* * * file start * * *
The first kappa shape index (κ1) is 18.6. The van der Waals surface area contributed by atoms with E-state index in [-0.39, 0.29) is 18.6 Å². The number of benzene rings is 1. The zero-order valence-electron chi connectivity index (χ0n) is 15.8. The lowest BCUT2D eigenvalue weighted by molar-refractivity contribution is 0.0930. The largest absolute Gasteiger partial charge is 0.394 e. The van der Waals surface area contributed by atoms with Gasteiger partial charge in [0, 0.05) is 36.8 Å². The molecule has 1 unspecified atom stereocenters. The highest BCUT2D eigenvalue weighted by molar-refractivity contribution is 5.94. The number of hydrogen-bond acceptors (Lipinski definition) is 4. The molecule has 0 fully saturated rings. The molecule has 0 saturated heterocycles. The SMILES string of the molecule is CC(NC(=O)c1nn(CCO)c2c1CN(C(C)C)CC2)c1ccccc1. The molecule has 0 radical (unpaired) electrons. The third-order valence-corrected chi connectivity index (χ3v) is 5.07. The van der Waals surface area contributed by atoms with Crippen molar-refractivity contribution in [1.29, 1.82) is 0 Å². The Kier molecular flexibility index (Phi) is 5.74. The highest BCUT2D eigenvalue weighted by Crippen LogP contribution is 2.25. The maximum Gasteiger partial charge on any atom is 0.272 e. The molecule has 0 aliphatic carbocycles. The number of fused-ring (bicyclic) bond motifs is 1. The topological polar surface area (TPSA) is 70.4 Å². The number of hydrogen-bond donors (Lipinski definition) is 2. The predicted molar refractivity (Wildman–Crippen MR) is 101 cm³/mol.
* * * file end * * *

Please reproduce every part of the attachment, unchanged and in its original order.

The first kappa shape index (κ1) is 18.6. The van der Waals surface area contributed by atoms with E-state index in [-0.39, 0.29) is 18.6 Å². The number of benzene rings is 1. The zero-order valence-electron chi connectivity index (χ0n) is 15.8. The lowest BCUT2D eigenvalue weighted by molar-refractivity contribution is 0.0930. The largest absolute Gasteiger partial charge is 0.394 e. The van der Waals surface area contributed by atoms with Gasteiger partial charge in [0, 0.05) is 36.8 Å². The molecule has 1 unspecified atom stereocenters. The highest BCUT2D eigenvalue weighted by molar-refractivity contribution is 5.94. The number of hydrogen-bond acceptors (Lipinski definition) is 4. The molecule has 0 fully saturated rings. The molecule has 0 saturated heterocycles. The SMILES string of the molecule is CC(NC(=O)c1nn(CCO)c2c1CN(C(C)C)CC2)c1ccccc1. The molecule has 0 radical (unpaired) electrons. The third-order valence-corrected chi connectivity index (χ3v) is 5.07. The van der Waals surface area contributed by atoms with Crippen molar-refractivity contribution in [1.29, 1.82) is 0 Å². The Kier molecular flexibility index (Phi) is 5.74. The highest BCUT2D eigenvalue weighted by Crippen LogP contribution is 2.25. The maximum Gasteiger partial charge on any atom is 0.272 e. The molecule has 0 aliphatic carbocycles. The number of fused-ring (bicyclic) bond motifs is 1. The topological polar surface area (TPSA) is 70.4 Å². The number of hydrogen-bond donors (Lipinski definition) is 2. The predicted molar refractivity (Wildman–Crippen MR) is 101 cm³/mol.